U.S. Senate Committee Hears Testimony from Military Veterans on Don't Ask, Don't Tell

by Admin

Hearing points out failure of DADT and need for immediate repeal

WASHINGTON, D.C. - The Human Rights Campaign (HRC), the nation's largest lesbian, gay, bisexual and transgender (LGBT) civil rights organization, hailed this morning's Senate Armed Service Committee hearing on the "Don't Ask, Don't Tell" (DADT) law for pointing out the failure of the current ban on lesbians and gays serving openly in the U.S. Armed Forces.

Testifying at the hearing for DADT repeal were two Iraq/Afghanistan veterans discharged under the discriminatory law - former Air Force Major Mike Almy and former Navy Lieutenant Junior Grade Jenny Kopfstein. Testifying against DADT repeal was retired U.S. Marine Corps General John Sheehan. General Sheehan retired from the military 13 years ago after 35 years of service, serving under DADT for approximately 3 years.

"The two brave veterans who told their stories of being discharged under this discriminatory law make it perfectly clear that the time to repeal 'Don't Ask, Don't Tell' is now" said Human Rights Campaign President Joe Solmonese. "Every day that our troops serve under this law is a day too many."

Earlier this month, Senator Joseph Lieberman (I-CT) introduced the Military Readiness Enhancement Act (MREA) in the U.S. Senate to repeal DADT. U.S. Rep. Patrick Murphy (D-PA), an Iraq War veteran and a former paratrooper in the U.S. Army's elite 82nd Airborne Division, is the lead sponsor of the MREA in the U.S. House of Representatives.

"General Sheehan branded 'Don't Ask, Don't Tell' as an 'awkward and difficult' law. While I agreed with nothing in the rest of his testimony, especially the baseless assertions that open lesbians and gays would be responsible for an increase in misconduct in the military, I agree that 'Don't Ask, Don't Tell' is an 'awkward and difficult' law, and I know that we must not wait to repeal it," said Solmonese.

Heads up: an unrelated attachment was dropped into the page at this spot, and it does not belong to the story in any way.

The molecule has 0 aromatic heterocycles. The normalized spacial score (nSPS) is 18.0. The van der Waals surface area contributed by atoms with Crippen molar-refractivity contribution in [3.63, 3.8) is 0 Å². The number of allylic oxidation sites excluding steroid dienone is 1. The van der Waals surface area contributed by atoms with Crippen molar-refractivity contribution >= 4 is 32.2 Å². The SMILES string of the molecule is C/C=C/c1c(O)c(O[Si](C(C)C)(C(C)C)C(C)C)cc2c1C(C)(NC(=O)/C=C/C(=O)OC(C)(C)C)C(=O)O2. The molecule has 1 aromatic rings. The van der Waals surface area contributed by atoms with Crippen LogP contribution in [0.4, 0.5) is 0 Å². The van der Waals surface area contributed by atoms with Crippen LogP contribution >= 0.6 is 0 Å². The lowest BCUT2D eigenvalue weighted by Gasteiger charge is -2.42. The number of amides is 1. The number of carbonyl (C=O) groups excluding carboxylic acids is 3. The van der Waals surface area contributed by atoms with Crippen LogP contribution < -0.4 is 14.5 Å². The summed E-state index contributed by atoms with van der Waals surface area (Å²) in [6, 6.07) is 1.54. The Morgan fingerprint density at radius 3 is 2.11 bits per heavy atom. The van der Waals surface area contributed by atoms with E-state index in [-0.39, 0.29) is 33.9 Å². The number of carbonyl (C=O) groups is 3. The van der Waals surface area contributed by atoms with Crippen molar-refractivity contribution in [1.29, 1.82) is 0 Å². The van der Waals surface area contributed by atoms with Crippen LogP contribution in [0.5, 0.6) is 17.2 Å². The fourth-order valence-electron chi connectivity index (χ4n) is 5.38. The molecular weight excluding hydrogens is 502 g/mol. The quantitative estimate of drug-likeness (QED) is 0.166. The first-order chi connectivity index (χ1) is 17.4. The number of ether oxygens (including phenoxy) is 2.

Military leaders, including Secretary of Defense Robert Gates and Chairman of the Joint Chiefs of Staff Adm. Michael Mullen, recognize that DADT is a failed law and support its repeal. Former Vice President Dick Cheney also recently came out for repeal by stating, "When the chiefs come forward and say, 'We think we can do it,' then it strikes me as it's time to reconsider the policy, and I think Adm. Mullen said that." Moreover, former supports of the law, such as General Colin Powell, former chairmen of the Joint Chiefs of Staff, and General John M. Shalikashvili, former chairman of the Joint Chiefs of Staff, have all indicated their support for repealing DADT as well.

Additionally, the vast majority of Americans - including majorities of Republicans, Independents and Democrats - support repealing DADT. Support by the public for open service by lesbian and gay troops has grown by 31 percentage points since DADT was introduced over a decade ago. A Washington Post/ABC News poll conducted in July 2008 found that 75% of Americans believe openly lesbian and gay citizens should be able to serve in the U.S. military, compared to 62% in 2001 and 44% in 1993. Americans recognize that on the battlefield, it does not matter whether a soldier is lesbian, gay or straight what matters is that a soldier gets the job done. This discriminatory law hurts military readiness and national security while putting American soldiers fighting overseas at risk.

HRC has launched a national campaign to repeal DADT this year. The campaign will focus on key states where congressional support for repeal is critical, HRC has dispatched field staff to six states - Florida, Indiana, Massachusetts, Nebraska, Virginia and West Virginia, with other states to follow in the months ahead. HRC is also asking members and supporters to sign up and to join the growing network of supporters to repeal DADT. To learn more visit: www.hrc.org/RepealDADT.

Prior to this, HRC has spent years laying the groundwork for repeal of DADT through programs like the "Voices of Honor" and "Legacy of Service" tours, which organized in key states to highlight the costs of DADT and promote the voices of gay and straight veterans who support repeal. These efforts began in 2005 when

HRC and Servicemembers United launched the first of three national tours to share the stories of service members who have been harmed by DADT. From Philadelphia to Phoenix, from Kansas City to San Diego, the tours made stops nationwide, driving local and national media attention, including coverage by the military itself.

The Human Rights Campaign is America's largest civil rights organization working to achieve lesbian, gay, bisexual and transgender equality. By inspiring and engaging all Americans, HRC strives to end discrimination against LGBT citizens and realize a nation that achieves fundamental fairness and equality for all.

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